Una Morera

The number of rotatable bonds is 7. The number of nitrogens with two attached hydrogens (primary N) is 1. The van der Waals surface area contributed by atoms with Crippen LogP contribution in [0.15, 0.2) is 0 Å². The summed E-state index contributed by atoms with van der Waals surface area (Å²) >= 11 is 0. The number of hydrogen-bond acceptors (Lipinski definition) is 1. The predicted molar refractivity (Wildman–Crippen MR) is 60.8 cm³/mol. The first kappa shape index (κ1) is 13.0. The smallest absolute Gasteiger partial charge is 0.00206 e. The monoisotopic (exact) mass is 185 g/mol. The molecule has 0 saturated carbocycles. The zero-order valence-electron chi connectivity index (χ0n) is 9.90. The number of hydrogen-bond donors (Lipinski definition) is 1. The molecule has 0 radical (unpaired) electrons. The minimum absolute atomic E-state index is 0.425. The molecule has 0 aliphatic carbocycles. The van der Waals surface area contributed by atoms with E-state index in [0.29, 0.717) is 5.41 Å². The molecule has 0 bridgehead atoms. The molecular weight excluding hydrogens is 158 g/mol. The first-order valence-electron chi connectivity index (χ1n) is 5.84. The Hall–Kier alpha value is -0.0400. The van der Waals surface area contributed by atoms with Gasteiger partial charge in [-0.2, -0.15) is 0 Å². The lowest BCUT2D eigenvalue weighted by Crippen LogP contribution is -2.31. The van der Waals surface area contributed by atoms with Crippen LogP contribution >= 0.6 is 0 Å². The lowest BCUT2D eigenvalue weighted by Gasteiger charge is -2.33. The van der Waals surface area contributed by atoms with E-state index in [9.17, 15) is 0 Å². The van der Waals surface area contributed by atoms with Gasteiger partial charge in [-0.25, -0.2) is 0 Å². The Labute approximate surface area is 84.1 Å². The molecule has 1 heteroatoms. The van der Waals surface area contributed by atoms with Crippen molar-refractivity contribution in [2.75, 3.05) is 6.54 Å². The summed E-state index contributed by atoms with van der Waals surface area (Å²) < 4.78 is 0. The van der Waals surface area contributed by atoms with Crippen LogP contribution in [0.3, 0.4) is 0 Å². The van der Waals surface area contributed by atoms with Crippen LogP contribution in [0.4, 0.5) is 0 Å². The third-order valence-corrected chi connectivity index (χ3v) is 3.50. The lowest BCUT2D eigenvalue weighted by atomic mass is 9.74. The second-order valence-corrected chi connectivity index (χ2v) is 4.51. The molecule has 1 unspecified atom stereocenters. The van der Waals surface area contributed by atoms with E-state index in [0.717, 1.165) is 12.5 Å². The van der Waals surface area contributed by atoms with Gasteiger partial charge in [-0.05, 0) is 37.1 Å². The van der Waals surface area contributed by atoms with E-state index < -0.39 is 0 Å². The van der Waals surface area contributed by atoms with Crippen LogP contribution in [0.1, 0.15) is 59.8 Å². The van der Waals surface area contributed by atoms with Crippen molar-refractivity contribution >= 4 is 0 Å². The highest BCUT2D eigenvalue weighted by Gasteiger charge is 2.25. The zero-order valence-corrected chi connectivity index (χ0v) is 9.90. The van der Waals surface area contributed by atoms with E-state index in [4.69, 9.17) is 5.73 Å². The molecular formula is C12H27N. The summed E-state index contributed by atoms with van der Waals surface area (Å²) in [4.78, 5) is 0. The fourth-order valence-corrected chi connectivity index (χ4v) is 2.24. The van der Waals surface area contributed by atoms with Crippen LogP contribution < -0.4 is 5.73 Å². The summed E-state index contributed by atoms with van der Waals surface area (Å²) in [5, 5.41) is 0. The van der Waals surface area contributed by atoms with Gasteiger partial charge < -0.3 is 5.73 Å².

I've known Jack most of my life. He wore Vetiver by Guerlain. He was missing half of a finger. He grew up with Sara in New Jersey. He had a sister. I went to the apartment in Chelsea, where he lived with Sara. It was small and yet packed with beautiful things. Jack used to give me stuff. Once, he gave me a plastic green teddy bear and a pair of blue rocket armbands covered in sequins that I was supposed to wear rollerskating, which was all the craze. I only kept them because they smelled like the Vetiver, which I loved. He had a great laugh that was somehow kind and wicked at the same time. When I was in college, I spent an entire summer with Jack in his tiny apartment in the West Villi. I would show up uninvited and we would talk for hours or watch tv for hours and not say a word. At that time, Jack was recovering from being a horrific alcoholic, so we just did simple stuff. He smoked Dunhill Reds. I'll never forget seeing his butchered hand on the rectangular pack of cigarettes. It was a great image. I would get commercial jobs and I remember once landing a mastercard gig on the basis that I could draw. I lied. I couldn't draw. They needed silhouettes of children dancing. I called Jack. I bought the markers and foam core he told me to get and rushed over to his place, which had no floor space, but we made it work. I watched as he drew these enormous children playing and then I cut them out. We put them on paint sticks, to hold them up. I gave him $50 bucks, half of what I was making for the day. We both had a lot of fun. He saved me that day and many others. I was so much younger than Jack and he never touched me. He never crossed the line with me. He never went too far with me. He always respected me. I knew he loved women because he talked about them all the time but he was decent and good with me, unlike so many other men in the sangha. The last time I saw Jack was in late 2015. We sat for hours in the lobby of the Marlton Hotel in Greenwich Village on 8th Street, drinking coffee and talking. The streets were quiet. It was Christmas Day. We were two Buddhists sitting around catching up while everyone else in the world was opening presents. I never saw Jack again after that.